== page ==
I agree with his statement, "We cannot continue to let these people dominate how society acts and reacts." Not being an idiot, though, I know that it's the bigots like Floyd who do the dominating. (At least in public. In private he's probably much more likely to be a submissive.)

11 years ago @ Atheist Revolution - Sharia Ban Unconstitut... · 0 replies · +1 points

Are you worried about Sharia? Are you a hard-core Islamaphobe or a religious bigot? Then support the Constitution of the United States of America! This document sets up a secular government where the state is forbidden from favoring religion, and everyone has freedom of conscience and only has to abide by the behavioral limits set forth in secular laws. (Sorry, no burning of heretics, even if your religion dictates this. But on the plus side, if you're a Christian, is that the members of the other 35000 sects of your creed won't be allowed to do the "Kingsford special" on your ass, either!)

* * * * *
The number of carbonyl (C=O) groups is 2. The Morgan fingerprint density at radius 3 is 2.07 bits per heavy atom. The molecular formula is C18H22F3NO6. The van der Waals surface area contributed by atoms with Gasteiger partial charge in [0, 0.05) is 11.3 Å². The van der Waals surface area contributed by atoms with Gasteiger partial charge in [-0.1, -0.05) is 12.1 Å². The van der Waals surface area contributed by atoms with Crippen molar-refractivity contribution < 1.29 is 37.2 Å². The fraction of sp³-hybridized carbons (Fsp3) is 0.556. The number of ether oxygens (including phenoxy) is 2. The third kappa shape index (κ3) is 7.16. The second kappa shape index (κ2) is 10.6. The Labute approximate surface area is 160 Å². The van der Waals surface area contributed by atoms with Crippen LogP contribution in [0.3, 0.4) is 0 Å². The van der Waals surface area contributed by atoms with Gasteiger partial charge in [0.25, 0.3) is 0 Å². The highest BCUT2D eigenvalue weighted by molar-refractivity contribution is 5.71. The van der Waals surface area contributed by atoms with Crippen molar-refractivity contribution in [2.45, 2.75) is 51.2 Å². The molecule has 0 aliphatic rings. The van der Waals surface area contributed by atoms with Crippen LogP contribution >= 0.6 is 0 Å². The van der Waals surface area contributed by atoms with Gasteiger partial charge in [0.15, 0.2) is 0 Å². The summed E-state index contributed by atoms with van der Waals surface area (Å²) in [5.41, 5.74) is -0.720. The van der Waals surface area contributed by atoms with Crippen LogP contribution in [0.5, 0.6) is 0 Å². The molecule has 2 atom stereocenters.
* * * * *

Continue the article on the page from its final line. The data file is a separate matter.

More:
11 years ago @ Atheist Revolution - Mississippi Seeks to E... · 0 replies · +5 points

Yes, a slap in the face to every American who loves the ideals of the Constitution of the United States of America. Yet the current version of the Mississippi State Constitution (the one from after the Civil War) added in a religious test for office, something expressly forbidden by the national constitution. And it has only been a couple of years since Mississippi got rid of its laws from Freedom Summer, the ones saying that black people have no right to assemble to discuss politics. (The SCOTUS of the time struck those laws down almost immediately, but they remained on the books in Mississippi as unenforceable but existing state law.)

This resolution is infuriating. This resolution screams, "I know nothing about my country or my country's history." This resolution is, in fact, a wonderful example of what is wrong with Mississippi, and what can happen elsewhere in the USA if we follow the same principles as the Taliban instead of the Enlightenment principles of the founding fathers of the USA.

11 years ago @ Atheist Revolution - Sexism in the Atheist ... · 0 replies · +1 points

As I'm sure you've thought about, just trying to break down the subject of sexism and atheism into discreet and coherent posts is a daunting task given the number of perspectives and implications that those two topics have.